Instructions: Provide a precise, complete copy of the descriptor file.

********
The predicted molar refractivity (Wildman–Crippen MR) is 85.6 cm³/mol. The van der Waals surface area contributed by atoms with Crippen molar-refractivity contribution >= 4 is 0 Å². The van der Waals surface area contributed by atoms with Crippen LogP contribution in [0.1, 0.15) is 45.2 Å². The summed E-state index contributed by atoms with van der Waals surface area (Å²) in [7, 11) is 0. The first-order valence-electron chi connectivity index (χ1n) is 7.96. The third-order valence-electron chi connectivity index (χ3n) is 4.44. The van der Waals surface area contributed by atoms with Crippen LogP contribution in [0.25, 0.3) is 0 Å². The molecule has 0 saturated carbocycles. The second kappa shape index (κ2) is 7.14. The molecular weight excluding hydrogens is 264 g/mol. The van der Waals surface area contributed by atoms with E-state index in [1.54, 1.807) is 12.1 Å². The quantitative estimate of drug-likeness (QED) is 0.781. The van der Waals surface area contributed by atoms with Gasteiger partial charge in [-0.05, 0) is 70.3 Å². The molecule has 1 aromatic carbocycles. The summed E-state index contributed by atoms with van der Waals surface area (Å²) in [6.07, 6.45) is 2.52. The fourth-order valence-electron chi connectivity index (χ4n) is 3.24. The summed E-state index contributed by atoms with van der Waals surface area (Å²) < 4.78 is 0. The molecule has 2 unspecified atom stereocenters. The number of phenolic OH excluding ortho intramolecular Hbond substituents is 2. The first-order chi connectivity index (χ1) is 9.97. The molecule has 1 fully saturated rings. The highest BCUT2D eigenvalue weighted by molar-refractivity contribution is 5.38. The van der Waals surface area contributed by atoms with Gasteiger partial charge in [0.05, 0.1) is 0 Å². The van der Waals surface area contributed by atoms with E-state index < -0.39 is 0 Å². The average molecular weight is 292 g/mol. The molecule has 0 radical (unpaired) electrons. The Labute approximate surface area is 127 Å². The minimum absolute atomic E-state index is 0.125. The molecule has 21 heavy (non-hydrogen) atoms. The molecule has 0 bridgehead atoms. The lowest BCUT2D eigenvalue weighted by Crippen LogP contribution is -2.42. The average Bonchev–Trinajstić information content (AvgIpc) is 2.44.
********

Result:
The predicted molar refractivity (Wildman–Crippen MR) is 85.6 cm³/mol. The van der Waals surface area contributed by atoms with Crippen molar-refractivity contribution >= 4 is 0 Å². The van der Waals surface area contributed by atoms with Crippen LogP contribution in [0.1, 0.15) is 45.2 Å². The summed E-state index contributed by atoms with van der Waals surface area (Å²) in [7, 11) is 0. The first-order valence-electron chi connectivity index (χ1n) is 7.96. The third-order valence-electron chi connectivity index (χ3n) is 4.44. The van der Waals surface area contributed by atoms with Crippen LogP contribution in [0.25, 0.3) is 0 Å². The molecule has 0 saturated carbocycles. The second kappa shape index (κ2) is 7.14. The molecular weight excluding hydrogens is 264 g/mol. The van der Waals surface area contributed by atoms with E-state index in [1.54, 1.807) is 12.1 Å². The quantitative estimate of drug-likeness (QED) is 0.781. The van der Waals surface area contributed by atoms with Gasteiger partial charge in [-0.05, 0) is 70.3 Å². The molecule has 1 aromatic carbocycles. The summed E-state index contributed by atoms with van der Waals surface area (Å²) in [6.07, 6.45) is 2.52. The fourth-order valence-electron chi connectivity index (χ4n) is 3.24. The summed E-state index contributed by atoms with van der Waals surface area (Å²) < 4.78 is 0. The molecule has 2 unspecified atom stereocenters. The number of phenolic OH excluding ortho intramolecular Hbond substituents is 2. The first-order chi connectivity index (χ1) is 9.97. The molecule has 1 fully saturated rings. The highest BCUT2D eigenvalue weighted by molar-refractivity contribution is 5.38. The van der Waals surface area contributed by atoms with Gasteiger partial charge in [0.05, 0.1) is 0 Å². The van der Waals surface area contributed by atoms with E-state index < -0.39 is 0 Å². The average molecular weight is 292 g/mol. The molecule has 0 radical (unpaired) electrons. The Labute approximate surface area is 127 Å². The minimum absolute atomic E-state index is 0.125. The molecule has 21 heavy (non-hydrogen) atoms. The molecule has 0 bridgehead atoms. The lowest BCUT2D eigenvalue weighted by Crippen LogP contribution is -2.42. The average Bonchev–Trinajstić information content (AvgIpc) is 2.44.